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I'm building new servers for a project I'm working on. They will all run Ubuntu Server x64 (10.04 soon) and require a RAID 1 hotswap configuration (just two drives) to minimize downtime.

I'm not worried about Raid performance. The server hardware will have plenty of CPU power, and I'm only doing a RAID 1. My only requirements are:

  1. Everything, including the OS, must be mirrored.
  2. There must be no down-time when a drive fails. I need to be able to swap out the failed drive with another and have the RAID rebuild itself automatically (or maybe by running a simple script).

I'm wondering if the built-in Ubuntu Software RAID can handle this, particularly the hotswap part. 10.04 looks promising.

I'm considering buying the 3Ware 9650SE-2LP-SGL RAID controller, but with the number of servers we're purchasing, that would increase the total price quite a bit.

Any advice at all would be appreciated. Thank you.

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3 Answers 3

up vote 4 down vote accepted

I have hot swapped drives using the software RAID builtin into the Linux kernel on many occasions. You may need to run a command to add the new device. I believe it is possible to make it automatic, but in the places where I use it manually running the command to add the new drive has never been a problem.

I am not entirely certain that the computer will survive with zero downtime. That may depend on your hard drive controller and how it responds to a drive failure.

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+1 For actually answering his question :-) –  Kyle Brandt Mar 5 '10 at 20:43
    
Thanks for that answer. So what I gather from what you're saying is that to guarantee zero downtime, I would need the hardware RAID, but it could be possible with software RAID depending on the motherboard's drive controller. Is that about right? –  Andrew Mar 5 '10 at 20:48
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In one HD failures I have seen a HD go bad in a way that the hardware RAID controller got messed up to the point that the OS crashed and a reboot was required. But that happened several years ago. I haven't seen that happen recently. –  Zoredache Mar 5 '10 at 21:05
    
Ok, so maybe not guarantee, but close enough. –  Andrew Mar 5 '10 at 21:07
    
Also, do make sure you verify that the motherboard controller supports hot swapping. –  Zoredache Mar 5 '10 at 21:08

I think the other posts have answered the question but I have a somewhat related thought to add.

Since uptime is important in this application. Make sure you're using Puppet and Kickstart for setting up and maintaining the configurations on the servers. Also make sure you have a good backup solution....rsnapshot works pretty good.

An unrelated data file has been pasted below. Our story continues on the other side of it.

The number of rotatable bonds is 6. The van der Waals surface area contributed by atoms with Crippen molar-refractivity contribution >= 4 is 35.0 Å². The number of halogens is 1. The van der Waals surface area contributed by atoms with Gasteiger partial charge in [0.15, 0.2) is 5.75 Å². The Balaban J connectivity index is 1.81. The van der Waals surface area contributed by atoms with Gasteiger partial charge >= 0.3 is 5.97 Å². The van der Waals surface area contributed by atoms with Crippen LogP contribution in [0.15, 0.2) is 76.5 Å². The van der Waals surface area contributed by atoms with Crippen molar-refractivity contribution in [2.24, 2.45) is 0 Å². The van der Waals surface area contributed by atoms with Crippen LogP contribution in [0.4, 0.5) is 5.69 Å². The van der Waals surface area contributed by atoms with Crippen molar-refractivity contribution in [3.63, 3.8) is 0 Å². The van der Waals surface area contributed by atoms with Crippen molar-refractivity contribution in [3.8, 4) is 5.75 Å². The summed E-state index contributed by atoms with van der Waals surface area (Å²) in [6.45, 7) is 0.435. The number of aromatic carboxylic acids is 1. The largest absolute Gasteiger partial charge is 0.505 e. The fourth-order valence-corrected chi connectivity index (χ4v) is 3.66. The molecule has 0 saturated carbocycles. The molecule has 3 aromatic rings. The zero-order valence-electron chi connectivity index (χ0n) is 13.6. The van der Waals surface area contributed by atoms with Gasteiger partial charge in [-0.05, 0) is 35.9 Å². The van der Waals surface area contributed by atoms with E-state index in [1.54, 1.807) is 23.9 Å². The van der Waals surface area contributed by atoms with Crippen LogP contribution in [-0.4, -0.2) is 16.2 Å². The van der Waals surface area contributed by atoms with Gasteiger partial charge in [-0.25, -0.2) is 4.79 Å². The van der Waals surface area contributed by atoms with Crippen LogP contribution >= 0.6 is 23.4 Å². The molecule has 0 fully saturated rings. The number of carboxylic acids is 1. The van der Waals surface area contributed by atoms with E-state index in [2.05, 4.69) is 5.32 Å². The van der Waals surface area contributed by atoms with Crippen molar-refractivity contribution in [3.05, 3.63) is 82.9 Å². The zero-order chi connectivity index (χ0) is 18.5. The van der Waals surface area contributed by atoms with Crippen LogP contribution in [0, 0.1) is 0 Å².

The hardware should be pretty replaceable cogs once you're dealing with any sort of scale of computers. Because you'll eventually have to deal with the following situations....you need a plan on how you're going to deal with them now. Not when it happens.

  • Even with redundant power supplies, raid, etc machines will fail in time.
  • The situation where a client starts to outgrow the hardware they are on....if all the clients are on separate hardware as your dialog to some of the answers to seem to imply.
  • Hardware replacement. In 5 years or so you'll want to replace hardware.
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Thank you for that advice! I had never heard of Puppet or Kickstart before. I've written my own Bash scripts for setup, but looking into those now. –  Andrew Mar 6 '10 at 19:25
    
Also look at preseeding which I believe is the official Debian/Ubuntu way to do it. Although I believe that kickstart also works. wiki.debian.org/DebianInstaller/Preseed –  3dinfluence Mar 6 '10 at 22:47

Are you sure you need RAID?

I only ask because you said with the number of server you are purchasing, that controller will increase the cost a lot. So with this many server for a single project, aren't a lot of these servers redundant? Perhaps you would save more money by not getting all those second hard drives?

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Each server will need to be highly available. If at all possible, we need to avoid even one of them being down for an entire day while it's being rebuilt. –  Andrew Mar 5 '10 at 20:45
    
Ah, well then, you are sure :-) –  Kyle Brandt Mar 5 '10 at 20:47
    
You posed a valid question. I did say any advice would be appreciated. :-) –  Andrew Mar 5 '10 at 21:00

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